USA v. Vanessa Aguayo


UNPUBLISHED OPINION FILED. [17-40128 Affirmed ] Judge: CES , Judge: ECP , Judge: SAH Mandate issue date is 11/24/2017 for Appellant Vanessa Aguayo [17-40128]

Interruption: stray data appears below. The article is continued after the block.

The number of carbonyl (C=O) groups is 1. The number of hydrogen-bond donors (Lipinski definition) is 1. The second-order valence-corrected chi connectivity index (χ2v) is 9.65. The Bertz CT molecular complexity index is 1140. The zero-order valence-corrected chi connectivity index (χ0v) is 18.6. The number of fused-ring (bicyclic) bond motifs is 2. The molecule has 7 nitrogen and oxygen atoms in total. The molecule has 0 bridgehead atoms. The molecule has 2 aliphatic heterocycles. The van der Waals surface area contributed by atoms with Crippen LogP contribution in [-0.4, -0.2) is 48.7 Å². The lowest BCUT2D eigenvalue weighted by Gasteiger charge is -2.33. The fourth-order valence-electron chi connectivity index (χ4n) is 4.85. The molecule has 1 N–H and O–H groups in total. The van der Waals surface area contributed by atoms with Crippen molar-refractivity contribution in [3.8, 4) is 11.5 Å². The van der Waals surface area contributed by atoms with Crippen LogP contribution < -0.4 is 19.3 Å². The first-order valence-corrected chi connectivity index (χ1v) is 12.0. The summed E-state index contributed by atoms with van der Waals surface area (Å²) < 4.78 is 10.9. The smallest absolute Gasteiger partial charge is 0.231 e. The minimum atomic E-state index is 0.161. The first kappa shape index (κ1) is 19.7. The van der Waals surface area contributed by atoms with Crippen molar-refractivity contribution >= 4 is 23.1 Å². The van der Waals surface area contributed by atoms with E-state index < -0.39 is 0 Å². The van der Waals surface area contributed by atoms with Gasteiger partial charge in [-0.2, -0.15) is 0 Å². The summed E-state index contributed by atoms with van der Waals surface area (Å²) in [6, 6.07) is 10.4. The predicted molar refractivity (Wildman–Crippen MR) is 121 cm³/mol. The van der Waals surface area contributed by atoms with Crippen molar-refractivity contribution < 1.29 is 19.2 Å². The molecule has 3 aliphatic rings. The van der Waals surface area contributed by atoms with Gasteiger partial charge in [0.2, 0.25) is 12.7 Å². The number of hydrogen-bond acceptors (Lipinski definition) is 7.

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Case: 17-40128 Document: 00514222168 Page: 1 Date Filed: 11/02/2017 IN THE UNITED STATES COURT OF APPEALS FOR THE FIFTH CIRCUIT No. 17-40128 Summary Calendar United States Court of Appeals Fifth Circuit FILED November 2, 2017 Lyle W. Cayce Clerk UNITED STATES OF AMERICA, Plaintiff-Appellee v. VANESSA AGUAYO, Defendant-Appellant Appeals from the United States District Court for the Southern District of Texas USDC No. 5:16-CR-965-2 Before STEWART, Chief Judge, and PRADO and HIGGINSON, Circuit Judges. PER CURIAM: * Vanessa Aguayo appeals the 37-month sentence that was imposed following entry of her guilty plea to transporting illegal aliens. She challenges the U.S.S.G. § 2L1.1(b)(6) enhancement for intentionally or recklessly creating a substantial risk of death or serious bodily injury; the U.S.S.G. § 3B1.4 Pursuant to 5TH CIR. R. 47.5, the court has determined that this opinion should not be published and is not precedent except under the limited circumstances set forth in 5TH CIR. R. 47.5.4. * Case: 17-40128 Document: 00514222168 Page: 2 Date Filed: 11/02/2017 No. 17-40128 enhancement for using minors to assist in avoiding detection of the offense; and the substantive reasonableness of her sentence. We review a district court’s interpretation of the Guidelines de novo and the district court’s findings relative to the § 2L1.1(b)(6) enhancement for clear error. United States v. Rodriguez, 630 F.3d 377, 380 (5th Cir. 2011). The record reflects that Aguayo and her sister agreed to smuggle undocumented aliens from Mexico into the U.S. They caravanned together with the undocumented aliens in separate vehicles. At a border checkpoint, two aliens were discovered in the cargo area of a sports utility vehicle (SUV); the aliens were covered with blankets, heavy luggage, and a stroller, among other items. As a preliminary matter, we conclude that the district court did not err in finding that Aguayo was accountable for the placement of the aliens in the SUV. See U.S.S.G. § 1B1.3(a)(1)(B). Furthermore, the district court did not err in finding that placing the aliens in the cargo area of the SUV covered in heavy items created a substantial risk of injury to the aliens. See United States v. Mata, 624 F.3d 170, 172, 174-75 (5th Cir. 2010). A § 3B1.4 enhancement applies when a defendant decides “‘to bring a minor along during the commission of a previously planned crime as a diversionary tactic or in an effort to reduce suspicion.’” United States v. Powell, 732 F.3d 361, 380 (5th Cir. 2013) (quoting Mata, 624 F.3d at 175). “To trigger the enhancement, a defendant must take some affirmative action to involve the minor in the offense”; mere presence is insufficient. Powell, 732 F.3d at 380 (internal quotation marks and citation omitted). “When a defendant’s crime is previously planned—when, for example, she leaves the house knowing she is on her way to . . . pick up a person who is unlawfully present in the United States—the act of bringing the child along instead of leaving the child behind is an affirmative act” involving the minor. Mata, 624 F.3d at 176. 2 Case: 17-40128 Document: 00514222168 Page: 3 Date Filed: 11/02/2017 No. 17-40128 Evidence establishing more than mere presence supports the district court’s determination that Aguayo used minor children to avoid detection of the offense. See id. Aguayo knew she would be transporting aliens. Because Aguayo left her house knowing that she was going to commit the subject offense, “the act of bringing the [children] along instead of leaving [them] behind is an affirmative act that involves the minor in the offense.” Id. For the foregoing reasons, the district court did not err in applying the § 3B1.4 enhancement. See id. Aguayo asserts that the 37-month sentence is unnecessarily harsh because she transported only one alien who was seated comfortably inside her vehicle; her offense was non-violent and resulted in no damage or injury to anyone, nor loss of property; and that the district court erroneously gave weight to the enhancements for substantial risk of death or injury and use of a minor. A district court must properly calculate the guidelines range and make an individualized assessment based on the facts of the case in light of the 18 U.S.C. § 3553(a) factors; the sentence should be sufficient, but not greater than necessary, to comply with the goals of § 3553(a). Gall v. United States, 552 U.S. 38, 49-50 (2007); § 3553(a). “A discretionary sentence imposed within a properly calculated guidelines range is presumptively reasonable.” United States v. Campos-Maldonado, 531 F.3d 337, 338 (5th Cir. 2008). The presumption of reasonableness “is rebutted only upon a showing that the sentence does not account for a factor that should receive significant weight, it gives significant weight to an irrelevant or improper factor, or it represents a clear error of judgment in balancing sentencing factors.” United States v. Cooks, 589 F.3d 173, 186 (5th Cir. 2009). The district court imposed a sentence within the guidelines range that is entitled to a presumption of reasonableness. See Campos-Maldonado, 531 3 Case: 17-40128 Document: 00514222168 Page: 4 Date Filed: 11/02/2017 No. 17-40128 F.3d at 338. In sentencing Aguayo, the district court adopted the findings and calculations in the presentence report, considered the mitigating circumstances articulated by counsel, noted the seriousness of the offense and Aguayo’s extensive criminal record, expressed concern about involving minors in the offense, and considered the § 3553(a) factors. We find no error in the district court’s sentence, see United States v. Rodriguez, 523 F.3d 519, 522, 52526 & n.1 (5th Cir. 2008), and hold that Aguayo has failed to rebut the presumption of reasonableness. See Cooks, 589 F.3d at 186. Accordingly, the judgment of the district court is AFFIRMED. 4